PulseAudio is a great network audio server for Linux. It allows me to stream audio between machines. However, the biggest problem with PulseAudio is that it doesn’t have a descent client implementation for Windows. There are a couple known workarounds such as using WinESD, but they are all pretty experimental. Also, the Win32 binary build didn’t work for me, perhaps because it’s somewhat outdated and buggy.
My first try was to use LineInCode and Netcat for Windows on the client side and to use
module-simple-protocol-tcp on the server side. After adding
-L "module-simple-protocol-tcp port=4712 rate=44100 format=s16le channels=2" option to the PulseAudio startup option, I was able to stream audio from Windows to PulseAudio server using the following command:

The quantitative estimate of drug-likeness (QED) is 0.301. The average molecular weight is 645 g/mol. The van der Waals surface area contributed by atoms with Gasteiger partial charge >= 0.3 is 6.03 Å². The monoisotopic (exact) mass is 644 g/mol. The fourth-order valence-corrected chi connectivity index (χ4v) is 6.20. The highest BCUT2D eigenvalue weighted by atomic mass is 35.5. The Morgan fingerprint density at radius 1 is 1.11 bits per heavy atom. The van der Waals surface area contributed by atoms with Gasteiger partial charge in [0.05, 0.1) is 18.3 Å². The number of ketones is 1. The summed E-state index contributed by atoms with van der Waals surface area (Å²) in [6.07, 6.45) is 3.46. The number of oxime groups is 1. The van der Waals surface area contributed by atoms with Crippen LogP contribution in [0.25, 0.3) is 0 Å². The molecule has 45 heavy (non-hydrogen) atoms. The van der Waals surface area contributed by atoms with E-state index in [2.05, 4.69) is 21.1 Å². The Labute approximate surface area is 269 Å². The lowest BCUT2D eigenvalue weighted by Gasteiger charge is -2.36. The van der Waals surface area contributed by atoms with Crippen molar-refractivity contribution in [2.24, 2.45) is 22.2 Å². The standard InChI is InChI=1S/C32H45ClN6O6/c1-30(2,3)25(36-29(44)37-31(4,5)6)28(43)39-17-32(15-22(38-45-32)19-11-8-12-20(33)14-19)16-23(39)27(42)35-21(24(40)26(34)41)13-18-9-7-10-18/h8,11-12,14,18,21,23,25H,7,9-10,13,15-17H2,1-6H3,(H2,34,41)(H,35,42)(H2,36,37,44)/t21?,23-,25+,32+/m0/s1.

linco.exe -B 16 -C 2 -R 44100 | nc.exe <host> 4712
However, PulseAudio dies whenever the connection is closed because of a known issue of
module-simple-protocol-tcp. I wrote some script that restarts PulseAudio whenever it dies, but I realized there’s a better solution – OpenSSH.
I have installed a Cygwin build of OpenSSH, and replaced Netcat with it:
linco.exe -B 16 -C 2 -R 44100 | ssh.exe <user@host> "cat - | pacat --playback"
This solution works without
module-simple-protocol-tcp, and therefore there’s no need to restart the PulseAudio server on disconnection. Better security is another bonus. Instead, it requires a running SSH server. If SSHD is not running in the PulseAudio server, you can give it a little twist:
linco.exe -B 16 -C 2 -R 44100 | ssh.exe <user@otherhost> "cat - | pacat --server <host> --playback"
In case your Windows machine doesn’t have a sound card or it doesn’t allow you to capture the audio stream, you might want to use Virtual Audio Cable. It’s a commercial software, but it is worth a purchase.
You might also want to set up a passwordless login so you don’t have to enter the password every time you stream the audio.